The Reserve Bank of India has sought comments on a proposed framework on disclosure of information by regulated entities (REs) such as banks, NBFCs and HFCs, etc., about their climate related financial risks and opportunities. Although the framework is meant for REs in the financial sector, it must be heeded by all industries since it signals larger changes that will unfold in the business preferences of lenders, investors, asset managers and insurers at large.

This framework has been proposed with the objective of making REs understand the interaction between climate-related and environmental risks and their business activities.

The historical data and traditional backward-looking risk assessment methods are unlikely to adequately capture future impact of climate change. Therefore, the data collected through such disclosures will become relevant in guiding future lending.

Unlike Basel Committee Framework, the RBI has refrained from asking REs to carry out a supply chain analysis of their borrowers for the time being. This will avoid any shocks to the system given the lack of experience in climate-related disclosure reporting and perhaps the lack of availability of trained professionals. However, as REs gain experience, the next logical step would be to expect REs to carry out supply chain analysis. This will have a direct impact on the creditworthiness of businesses.

Ripple effect

The likely trend of RBI guidance can be drawn from the Securities and Exchange Board of India’s (SEBI’s) shift from a voluntary disclosure requirement to a mandatory scheme. The Business Responsibility and Sustainability (BRSR) framework now mandates that the top 250 listed entities (by market capitalisation) make ESG disclosures regarding their value chains on a comply-or-explain basis starting FY25. This will create a ripple effect which will indirectly bring unlisted entities within the fold of ESG reporting.

When viewed together, the steps taken by SEBI and RBI will act as catalysts in changing the larger behavioural trend among businesses by making the largest companies (by market capitalisation) and regulated entities agents of such change.

Considering that insurers also play an important role in the financial sector by facilitating risk transfer as well as investments, they too might be called upon to join the ranks of agents of change. International experience too points in that direction.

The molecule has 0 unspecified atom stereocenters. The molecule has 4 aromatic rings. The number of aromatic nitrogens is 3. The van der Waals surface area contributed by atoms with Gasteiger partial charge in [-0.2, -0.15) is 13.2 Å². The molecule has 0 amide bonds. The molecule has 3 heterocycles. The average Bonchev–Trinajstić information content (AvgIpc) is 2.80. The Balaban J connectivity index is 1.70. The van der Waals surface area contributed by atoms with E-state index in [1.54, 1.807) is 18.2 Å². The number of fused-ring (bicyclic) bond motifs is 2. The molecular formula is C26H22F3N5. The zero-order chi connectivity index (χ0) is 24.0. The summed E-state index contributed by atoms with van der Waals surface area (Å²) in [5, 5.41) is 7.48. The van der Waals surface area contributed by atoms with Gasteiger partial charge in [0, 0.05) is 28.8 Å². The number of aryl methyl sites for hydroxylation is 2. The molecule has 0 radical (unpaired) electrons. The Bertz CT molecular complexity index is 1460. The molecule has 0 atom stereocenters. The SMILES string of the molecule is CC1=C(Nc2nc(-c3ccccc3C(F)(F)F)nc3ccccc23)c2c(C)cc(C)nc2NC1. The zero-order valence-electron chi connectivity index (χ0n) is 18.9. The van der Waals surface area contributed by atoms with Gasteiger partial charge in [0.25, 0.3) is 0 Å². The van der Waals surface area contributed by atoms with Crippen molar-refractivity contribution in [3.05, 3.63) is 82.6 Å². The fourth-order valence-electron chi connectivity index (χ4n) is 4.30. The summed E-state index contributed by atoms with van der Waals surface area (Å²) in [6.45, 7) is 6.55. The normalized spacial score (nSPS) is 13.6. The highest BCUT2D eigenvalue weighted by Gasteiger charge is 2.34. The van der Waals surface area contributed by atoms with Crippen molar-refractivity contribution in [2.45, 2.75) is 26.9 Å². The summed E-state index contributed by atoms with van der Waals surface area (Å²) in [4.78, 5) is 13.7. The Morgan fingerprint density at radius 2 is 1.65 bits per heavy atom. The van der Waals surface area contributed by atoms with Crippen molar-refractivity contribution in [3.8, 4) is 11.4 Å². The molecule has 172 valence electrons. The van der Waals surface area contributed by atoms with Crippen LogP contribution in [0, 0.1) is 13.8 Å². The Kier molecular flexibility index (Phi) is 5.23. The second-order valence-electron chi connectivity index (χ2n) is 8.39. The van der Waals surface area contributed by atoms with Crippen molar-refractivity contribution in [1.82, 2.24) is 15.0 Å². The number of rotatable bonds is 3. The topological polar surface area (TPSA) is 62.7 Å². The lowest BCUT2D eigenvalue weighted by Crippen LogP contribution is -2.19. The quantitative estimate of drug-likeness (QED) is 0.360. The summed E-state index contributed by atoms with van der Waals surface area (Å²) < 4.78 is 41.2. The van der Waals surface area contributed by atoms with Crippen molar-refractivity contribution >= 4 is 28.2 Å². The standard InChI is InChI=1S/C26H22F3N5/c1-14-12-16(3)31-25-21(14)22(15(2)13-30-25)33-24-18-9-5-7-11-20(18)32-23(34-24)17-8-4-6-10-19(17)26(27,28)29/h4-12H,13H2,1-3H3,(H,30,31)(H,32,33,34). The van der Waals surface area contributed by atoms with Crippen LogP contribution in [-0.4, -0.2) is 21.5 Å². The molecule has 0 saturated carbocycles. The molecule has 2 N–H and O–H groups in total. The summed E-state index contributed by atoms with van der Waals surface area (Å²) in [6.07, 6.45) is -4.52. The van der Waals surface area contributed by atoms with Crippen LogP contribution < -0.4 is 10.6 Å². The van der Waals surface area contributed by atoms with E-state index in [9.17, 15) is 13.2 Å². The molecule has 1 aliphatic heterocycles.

The Task Force on Climate related Financial Disclosures provided supplemental guidance for banking as well as insurance companies to make disclosures relating to climate risks. Later, the International Financial Reporting Standards (IFRS S2) provided more elaborate and specific climate related disclosure requirements for insurance companies.

Prudential Regulatory Authority, UK’s financial services regulatory body, expects insurance companies and financial institutions it plans to disclose steps taken by the firms to manage their climate related financial risks. The European Union’s insurance regulatory regime was also amended to require stronger sustainability risk management by (re)insurers, including climate scenario analysis. In Singapore, the Financial Institutions Climate Related Disclosure Document is divided into different sections for each of the following industries in the financial sector: banks (for lending activities), asset managers (for investment activities), and insurance companies (for underwriting activities).

Therefore, the international trend suggests that efforts have been made to bring insurance companies within the ambit of climate-related disclosures.

Goswami is Director-Public Policy, Rathore is Senior Associate, and Jeph is Associate, Cyril Amarchand Mangaldas